The year is 1968 and on this U.S. Army base there is a hospital for injured and disabled soldiers who have fallen victim to the Vietnam War. Sally Hyde (Jane Fonda) is one of the wives of a newly promoted major, Bob Hyde (Bruce Dern), who is to be shipped off to the Far East for a tour of duty, and though she loves him, she has reservations about waving him off, not least because without him she is stuck on the base with no reason to do anything without her husband. At the leaving terminal, she gets to chatting to another wife, Vi (Penelope Milford), who invites her over for a drink to cope, and once there they begin chatting about the veterans' hospital, which gives Sally an idea...
Back in 1979, Coming Home was up against Michael Cimino's The Deer Hunter for the Best Picture Oscar, which was regarded as significant since they were both concerned with the Vietnam War, still a raw wound in the psyche of the American public. Cimino won for his by turns groaningly sincere and symbolic and way over the top cartoonish epic, while the quieter effort had to make do with an Oscar for Jon Voight, playing the man in the love triangle with Fonda's character. His Luke Martin can be seen as yet another instance of the Academy giving a gong to a performer essaying a disability, which was always a surefire winner until people started to question the practice.
We will never know if there was a disabled actor around at the time who could have done just as well as Voight - Marlee Matlin, a deaf actress, won for Children of a Lesser God a few years later, but who remembers that film? By the end of the eighties it was business as usual with Dustin Hoffman winning for Rain Man and his co-star Tom Cruise nominated for Born on the Fourth of July, playing the man Luke was based on, but as most leading men and women like a challenge, it was only understandable that able-bodied thesps be up for portraying someone with some form of mental or physical drawback, after all, the essence of acting is to pretend to be somebody else, isn't it?
Such matters were not important back in the late seventies, as the more pressing question was whether either big Nam picture was doing justice to their subject. While The Deer Hunter appealed more to war movie buffs, Coming Home featured no combat whatsoever, which left it accused of being at best a soap opera, and at worst a pale shadow of the benchmark work in this subgenre, the World War II aftermath drama The Best Years of Our Lives. While there were certainly tugs on the heartstrings here, it was by no means as schmaltzy as its detractors would claim, it did not soft pedal the problems of the war vets who were now suffering as if the country were embarrassed by them and wanted to hide them away in institutions rather than admit they were the product of a severely misjudged conflict.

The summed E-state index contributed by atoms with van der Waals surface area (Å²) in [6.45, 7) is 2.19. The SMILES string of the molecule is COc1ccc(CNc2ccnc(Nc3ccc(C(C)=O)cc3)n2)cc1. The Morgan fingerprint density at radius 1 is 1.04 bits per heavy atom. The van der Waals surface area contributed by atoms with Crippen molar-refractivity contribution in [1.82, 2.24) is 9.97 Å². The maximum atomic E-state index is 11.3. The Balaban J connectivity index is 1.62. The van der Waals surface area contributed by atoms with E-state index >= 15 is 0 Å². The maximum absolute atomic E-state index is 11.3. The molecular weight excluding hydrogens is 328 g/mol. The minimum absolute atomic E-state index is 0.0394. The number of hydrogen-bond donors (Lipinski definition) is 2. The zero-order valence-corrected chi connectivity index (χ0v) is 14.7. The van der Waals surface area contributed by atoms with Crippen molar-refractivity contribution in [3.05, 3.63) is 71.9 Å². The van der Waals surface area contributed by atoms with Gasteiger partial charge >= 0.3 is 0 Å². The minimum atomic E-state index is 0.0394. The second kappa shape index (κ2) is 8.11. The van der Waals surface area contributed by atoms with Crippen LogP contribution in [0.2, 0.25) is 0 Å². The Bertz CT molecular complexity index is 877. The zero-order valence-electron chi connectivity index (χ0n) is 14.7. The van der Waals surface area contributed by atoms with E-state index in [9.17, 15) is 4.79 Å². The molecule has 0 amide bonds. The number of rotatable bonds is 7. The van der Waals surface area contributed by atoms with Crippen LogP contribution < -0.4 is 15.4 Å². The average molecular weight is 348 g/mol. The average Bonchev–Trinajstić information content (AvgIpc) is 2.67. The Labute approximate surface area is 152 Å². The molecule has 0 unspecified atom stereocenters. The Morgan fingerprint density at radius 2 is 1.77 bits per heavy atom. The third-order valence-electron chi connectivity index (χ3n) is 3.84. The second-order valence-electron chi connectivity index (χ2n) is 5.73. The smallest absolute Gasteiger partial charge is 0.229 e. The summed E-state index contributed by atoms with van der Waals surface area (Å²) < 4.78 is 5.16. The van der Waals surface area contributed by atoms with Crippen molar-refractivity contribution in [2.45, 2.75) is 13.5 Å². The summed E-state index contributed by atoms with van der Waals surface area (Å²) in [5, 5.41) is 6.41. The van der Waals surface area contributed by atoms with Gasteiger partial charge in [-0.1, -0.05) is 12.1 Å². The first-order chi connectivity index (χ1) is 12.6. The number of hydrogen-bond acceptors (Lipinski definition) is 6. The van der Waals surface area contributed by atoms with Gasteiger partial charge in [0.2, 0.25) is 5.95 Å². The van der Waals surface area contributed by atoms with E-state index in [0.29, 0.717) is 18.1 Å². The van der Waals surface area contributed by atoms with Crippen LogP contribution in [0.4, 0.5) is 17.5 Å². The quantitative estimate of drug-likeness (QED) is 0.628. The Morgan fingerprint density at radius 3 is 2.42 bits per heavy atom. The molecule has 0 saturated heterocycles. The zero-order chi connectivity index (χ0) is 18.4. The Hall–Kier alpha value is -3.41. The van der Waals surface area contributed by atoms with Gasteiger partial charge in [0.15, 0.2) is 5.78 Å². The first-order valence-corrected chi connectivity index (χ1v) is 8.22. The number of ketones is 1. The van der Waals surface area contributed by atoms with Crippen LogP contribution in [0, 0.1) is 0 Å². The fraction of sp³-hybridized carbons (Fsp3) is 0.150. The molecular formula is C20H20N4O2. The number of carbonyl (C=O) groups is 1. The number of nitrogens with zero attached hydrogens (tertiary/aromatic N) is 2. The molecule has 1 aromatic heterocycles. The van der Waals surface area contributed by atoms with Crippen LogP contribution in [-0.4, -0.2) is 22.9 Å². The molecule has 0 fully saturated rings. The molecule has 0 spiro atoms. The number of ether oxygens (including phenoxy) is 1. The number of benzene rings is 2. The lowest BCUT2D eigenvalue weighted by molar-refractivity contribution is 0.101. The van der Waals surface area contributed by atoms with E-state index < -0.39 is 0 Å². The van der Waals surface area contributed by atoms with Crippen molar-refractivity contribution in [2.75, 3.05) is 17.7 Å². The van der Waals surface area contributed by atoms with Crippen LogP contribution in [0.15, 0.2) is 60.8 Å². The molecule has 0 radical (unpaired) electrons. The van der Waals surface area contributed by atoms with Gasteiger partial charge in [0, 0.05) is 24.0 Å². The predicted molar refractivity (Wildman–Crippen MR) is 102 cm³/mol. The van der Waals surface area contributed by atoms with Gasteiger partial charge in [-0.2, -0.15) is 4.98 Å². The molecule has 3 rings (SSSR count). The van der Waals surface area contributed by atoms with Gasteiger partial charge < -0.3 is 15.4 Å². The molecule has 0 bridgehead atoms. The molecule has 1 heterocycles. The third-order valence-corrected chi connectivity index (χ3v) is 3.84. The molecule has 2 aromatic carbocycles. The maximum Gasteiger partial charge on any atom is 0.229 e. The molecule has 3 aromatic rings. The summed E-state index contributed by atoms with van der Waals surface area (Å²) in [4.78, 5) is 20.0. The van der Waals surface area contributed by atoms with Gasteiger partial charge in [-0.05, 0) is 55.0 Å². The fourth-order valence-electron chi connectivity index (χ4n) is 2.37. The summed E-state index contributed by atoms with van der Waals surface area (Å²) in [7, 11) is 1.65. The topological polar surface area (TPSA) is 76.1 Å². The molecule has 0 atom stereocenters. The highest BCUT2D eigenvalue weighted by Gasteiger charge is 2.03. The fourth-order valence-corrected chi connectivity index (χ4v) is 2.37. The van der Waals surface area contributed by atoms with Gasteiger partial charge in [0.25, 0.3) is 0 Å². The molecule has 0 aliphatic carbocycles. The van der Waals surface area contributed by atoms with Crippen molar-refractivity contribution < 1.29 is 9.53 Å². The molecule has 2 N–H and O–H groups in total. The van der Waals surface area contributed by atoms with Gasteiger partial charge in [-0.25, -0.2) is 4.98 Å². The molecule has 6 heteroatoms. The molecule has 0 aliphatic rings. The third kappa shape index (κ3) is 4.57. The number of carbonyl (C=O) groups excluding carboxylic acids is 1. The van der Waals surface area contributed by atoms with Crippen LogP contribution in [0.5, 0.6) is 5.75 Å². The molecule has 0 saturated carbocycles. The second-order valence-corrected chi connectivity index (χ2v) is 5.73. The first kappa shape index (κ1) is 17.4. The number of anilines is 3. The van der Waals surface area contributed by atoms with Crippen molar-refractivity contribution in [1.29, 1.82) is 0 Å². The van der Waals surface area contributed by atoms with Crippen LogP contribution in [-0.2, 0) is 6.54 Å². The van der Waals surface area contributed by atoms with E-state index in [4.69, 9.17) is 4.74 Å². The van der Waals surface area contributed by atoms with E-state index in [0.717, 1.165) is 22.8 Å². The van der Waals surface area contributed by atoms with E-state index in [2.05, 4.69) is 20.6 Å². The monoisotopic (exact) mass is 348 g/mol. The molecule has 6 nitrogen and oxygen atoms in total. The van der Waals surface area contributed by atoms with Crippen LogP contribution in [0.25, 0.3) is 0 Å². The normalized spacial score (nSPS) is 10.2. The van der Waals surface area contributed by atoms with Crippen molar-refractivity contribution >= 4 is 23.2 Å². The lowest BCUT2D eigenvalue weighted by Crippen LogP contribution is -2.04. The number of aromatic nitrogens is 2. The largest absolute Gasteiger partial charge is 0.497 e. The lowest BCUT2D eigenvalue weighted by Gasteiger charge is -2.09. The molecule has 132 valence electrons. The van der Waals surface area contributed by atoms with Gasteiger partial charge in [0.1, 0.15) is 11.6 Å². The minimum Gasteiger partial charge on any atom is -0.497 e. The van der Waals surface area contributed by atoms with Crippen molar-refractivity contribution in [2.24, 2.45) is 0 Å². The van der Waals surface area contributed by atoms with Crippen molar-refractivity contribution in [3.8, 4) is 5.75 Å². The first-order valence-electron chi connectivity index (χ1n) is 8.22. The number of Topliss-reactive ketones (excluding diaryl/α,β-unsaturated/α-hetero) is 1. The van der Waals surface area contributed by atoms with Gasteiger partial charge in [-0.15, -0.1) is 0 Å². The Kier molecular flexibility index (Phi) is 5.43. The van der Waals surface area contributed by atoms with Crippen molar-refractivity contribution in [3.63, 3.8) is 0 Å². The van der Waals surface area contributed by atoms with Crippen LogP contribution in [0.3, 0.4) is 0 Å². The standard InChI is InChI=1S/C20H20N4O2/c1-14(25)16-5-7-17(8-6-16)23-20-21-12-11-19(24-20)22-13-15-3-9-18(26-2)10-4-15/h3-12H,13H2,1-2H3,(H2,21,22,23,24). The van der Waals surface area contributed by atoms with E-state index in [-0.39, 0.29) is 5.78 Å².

There was no getting away from the fact it was a romance as well as a social issue yarn, and this enraged the result's most vocal critic Nancy Dowd, for she had penned the original script to be as hardhitting as possible, only to see it rewritten to make the love affair not only more tender, but the main focus of the piece. You can admit she had a point, and casting Bruce Dern as the hawkish officer who doesn't get the war he was expecting was a double-edged sword, yes, he was terrific at acting hurt and bewildered, vital for his big scene near the end, but he had also established his career playing a bunch of crazies and you find yourself waiting for him to explode. On the other hand, there was an inclusive hand held out to the veterans, there was no victim shaming or blaming here, and though director Hal Ashby overdid it with the jukebox soundtrack, he had obvious compassion for these men and that did matter. A lower key effort than The Deer Hunter, but it got to grips with the consequences of the war far more satisfactorily and doubled as Fonda's olive branch to the America she had offended as a one-time radical.
[Eureka's Blu-ray of this title looks and sounds tip-top, and has the following features:
1080p transfer of the film on Blu-ray
Optional English subtitles for the deaf and hard-of-hearing
Brand new and exclusive audio commentary by author Scott Harrison
Feature-length commentary with actors Jon Voight, Bruce Dern, and cinematographer Haskell Wexler
Coming Back Home [25 mins] archival featurette
Man Out of Time [15 mins] archival featurette
PLUS: a collector's booklet featuring new writing on the film by author Scott Harrison and critic Glenn Kenny.]
Cult American director who started out as an editor, notably on such works as The Loved One, In the Heat of the Night (for which he won an Oscar) and The Thomas Crown Affair. Thanks to his friendship with Norman Jewison he was able to direct his first film, The Landlord, and the seventies represented the golden years of his career with his sympathetic but slightly empty dramas striking a chord with audiences. His films from this period were Harold and Maude, The Last Detail, Shampoo, Bound for Glory, Coming Home and Being There. But come the eighties, Ashby's eccentricities and drug dependency sabotaged his career, and he ended it directing a forgotten TV movie before his untimely death from cancer.